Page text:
A couple of years ago I attended a literary evening in which Rushdie was the main speaker (he was promoting Shalimar the Clown). In the ‘Question and Answers’ session, there were, inevitably, questions on Midnight’s Children. An Asian man commented that he had enjoyed the book thoroughly and found it to be hilarious in parts, however, at the end of it, he was left wondering what was the point of it all. There was a mild titter in the audience and Rushdie obviously felt the need to put the cheeky bloke in his place. He replied by saying that the very same question was asked by ‘a very pretty woman in a saree’ many years ago, in New Delhi. He then went on to caricature the Indian accent, replete with wild gesticulations (much to the merriment of the audience). Finally, he answered the question in a couple of sentences: he wrote the novel because he wanted to show that individual memories—of people who have lived through a particular epoch— can be at variance with the official version of history.
In a literary blog hosted by a broadsheet, there was a lively discussion after Midnight’s Children won the ‘Best of Bookers’. There were quite a few postings which stated that Midnight’s Children was not a worthy winner and compared it unfavourably to the novels of Marquez (which was strange seeing as Marquez, being a Latin American, non-English, writer, had never been short-listed for the Booker). Some others made the discovery that Midnight’s Children owed a lot to Grass’s Tin Drum. While the Tin Drum influence—and it is true that few seem to have noticed it—is probably there, in my view, Midnight’s Children is not at all derivative, and the influence—inspiration is the word I would prefer—detracts not a jot from its endlessly inventive resplendence. Let’s all hail Rushdie!
John Banville, the veteran Irish writer of more than a dozen novels, won the 2005 Man-Booker prize for The Sea. It was a surprise winner, piping the bookies’ favourites Arthur & George (Julian Barnes) and Never Let Me Go (Kazuo Ishiguro) to the post.
The Sea, at 260 odd pages, is not a long novel. Max Morden—Max, we are told, has changed his name, but the reason remains tantalizingly unexplained—an art historian, is the narrator. He has come to a seaside retreat, allegedly, to complete a book he is writing on the French painter Pirre Bonnard. He has been recently widowed, his wife, Anna, having lost her battle against cancer a few months earlier. But there is a reason why Max has chosen to come to this particular retreat, ‘the Cedars’. When he was growing up Max used to come to this seaside resort, which he somewhat mockingly refers to as Ballyless, every year, with his parents. The family was not rich enough to afford to rent ‘the Cedars’ in those days, and stayed in a chalet, instead. During one of his summer vacations Max becomes friendly with the children of the Grace family, a family several rungs above Max’s, who are renting ‘the Cedar’ that summer. Max even develops a crush, first, very briefly, on the mother, Connie, and then, on the daughter, Chloe. He spends a lot of time with Chloe, a haughty, mercurial girl who seems to take special pleasure in tormenting Max and Myles, the latter Chloe’s twin brother who is mute-or is he?; it is left, again, unexplained—and has got webbed feet. Max has a justifiable suspicion that his amative exchanges with Chloe have not gone unnoticed by Rose, the children’s nineteen-year old governess.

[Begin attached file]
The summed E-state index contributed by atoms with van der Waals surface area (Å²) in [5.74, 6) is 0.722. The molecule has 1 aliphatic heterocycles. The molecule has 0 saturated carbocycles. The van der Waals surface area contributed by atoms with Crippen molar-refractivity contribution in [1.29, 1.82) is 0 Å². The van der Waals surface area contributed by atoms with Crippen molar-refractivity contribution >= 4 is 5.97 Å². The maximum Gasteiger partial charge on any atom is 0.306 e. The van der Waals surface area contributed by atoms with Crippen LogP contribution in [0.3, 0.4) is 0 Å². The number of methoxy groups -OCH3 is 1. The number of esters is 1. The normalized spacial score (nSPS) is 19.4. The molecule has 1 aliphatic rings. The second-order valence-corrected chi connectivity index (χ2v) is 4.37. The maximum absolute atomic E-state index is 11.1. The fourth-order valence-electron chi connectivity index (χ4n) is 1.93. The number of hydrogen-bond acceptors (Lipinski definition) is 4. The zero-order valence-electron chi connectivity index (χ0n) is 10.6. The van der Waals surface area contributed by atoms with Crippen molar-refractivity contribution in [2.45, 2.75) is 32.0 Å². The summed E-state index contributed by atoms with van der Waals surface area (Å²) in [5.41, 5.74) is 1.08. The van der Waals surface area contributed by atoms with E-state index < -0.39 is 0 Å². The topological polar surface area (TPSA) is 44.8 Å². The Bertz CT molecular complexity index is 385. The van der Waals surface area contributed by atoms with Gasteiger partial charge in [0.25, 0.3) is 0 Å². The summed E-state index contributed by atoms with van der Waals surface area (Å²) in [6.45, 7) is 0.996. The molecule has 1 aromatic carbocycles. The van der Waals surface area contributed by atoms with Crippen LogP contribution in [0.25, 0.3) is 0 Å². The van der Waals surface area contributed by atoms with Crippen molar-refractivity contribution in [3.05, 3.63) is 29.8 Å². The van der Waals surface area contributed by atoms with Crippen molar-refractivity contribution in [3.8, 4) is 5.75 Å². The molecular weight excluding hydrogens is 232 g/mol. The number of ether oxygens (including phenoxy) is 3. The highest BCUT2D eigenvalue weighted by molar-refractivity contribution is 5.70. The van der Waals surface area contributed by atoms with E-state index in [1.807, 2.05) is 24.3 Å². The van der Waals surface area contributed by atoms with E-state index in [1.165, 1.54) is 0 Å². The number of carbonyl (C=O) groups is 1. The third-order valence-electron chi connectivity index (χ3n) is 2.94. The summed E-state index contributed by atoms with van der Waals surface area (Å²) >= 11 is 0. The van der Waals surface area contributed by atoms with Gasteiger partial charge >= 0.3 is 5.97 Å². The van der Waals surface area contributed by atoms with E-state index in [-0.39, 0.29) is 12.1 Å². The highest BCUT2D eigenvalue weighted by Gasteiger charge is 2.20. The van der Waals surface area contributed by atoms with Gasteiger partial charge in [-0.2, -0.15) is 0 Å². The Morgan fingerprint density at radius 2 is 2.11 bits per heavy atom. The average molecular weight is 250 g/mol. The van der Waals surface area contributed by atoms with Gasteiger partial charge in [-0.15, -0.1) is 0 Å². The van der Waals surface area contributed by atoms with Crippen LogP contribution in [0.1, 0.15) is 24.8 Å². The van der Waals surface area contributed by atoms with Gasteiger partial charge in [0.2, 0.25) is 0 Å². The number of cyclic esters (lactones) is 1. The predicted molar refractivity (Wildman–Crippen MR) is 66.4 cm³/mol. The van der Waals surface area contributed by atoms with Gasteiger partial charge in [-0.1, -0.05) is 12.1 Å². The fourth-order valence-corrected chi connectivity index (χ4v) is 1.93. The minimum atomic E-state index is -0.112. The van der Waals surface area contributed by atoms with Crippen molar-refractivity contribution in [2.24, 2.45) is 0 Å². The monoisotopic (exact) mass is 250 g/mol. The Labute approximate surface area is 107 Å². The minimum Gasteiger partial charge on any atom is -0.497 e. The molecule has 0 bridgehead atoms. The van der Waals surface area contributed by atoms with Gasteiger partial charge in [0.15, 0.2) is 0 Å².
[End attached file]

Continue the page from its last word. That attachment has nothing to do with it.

The narrative progresses at three levels, each one relating to different stages in Max’s life: the reminiscence of the fateful summer Max spent all those years ago in ‘Ballyless’ with the Graces; reminiscence of Anna’s illness and the events surrounding it; and the present—here we are introduced to an interesting secondary character, Colonel Blunden, who is so ‘old world colonelish’ in everything he does and says that Max can’t help wondering if he, the colonel, is not an impostor.
Banville, a former literary editor of Irish Times, is prodigiously gifted with words. He seems incapable of writing anything less than glistening. The prose, a trademark of all Banville novels is hypnotic. It is so lyrical at times that it is like reading a poem, be it description of nature or Max philosophising on the human condition. This is another thing about Banville: he is not just a novelist; he is also a philosopher. In The Sea, via its narrator, Banville offers interesting comments, not necessarily insights, on the feelings of dislocation and strangeness that are, surely, experienced by all sentient humans at some or the other time in their existence.
The Sea is a finely paced novel. Banville is a master of complex patterns, of which the reader remains aware throughout, notwithstanding the digressive meditations. The narrative, thus, has to it a delightfully meandering sense. Yet, the reader is acutely aware of a sense of foreboding. You know it is not going to end well; there is a tragedy lurking somewhere, but you can’t really put your finger on it. You are sucked in by the mesmerizing quality of the narration. The end, when it finally arrives with its fiendish twist, leaves you gasping with admiration.
Banville is frequently described as a ‘writer’s writer’, and compared to Nabakov in respect of his prose. He also, perhaps understandingly, invites the criticism of being self-consciously stylistic and sententious. If epithets such as ‘velutinous’, ‘horrent’, cinereal’, and ‘caduceus’—I had to look up the meanings of all these words as also the erudite pun on the name of Anna’s physician—irritate you, he is probably not the writer for you. The Sea, I should add, though, is not just about linguistic inventiveness. Underneath the sizzle there is solid substance. It is a worthy Booker winner.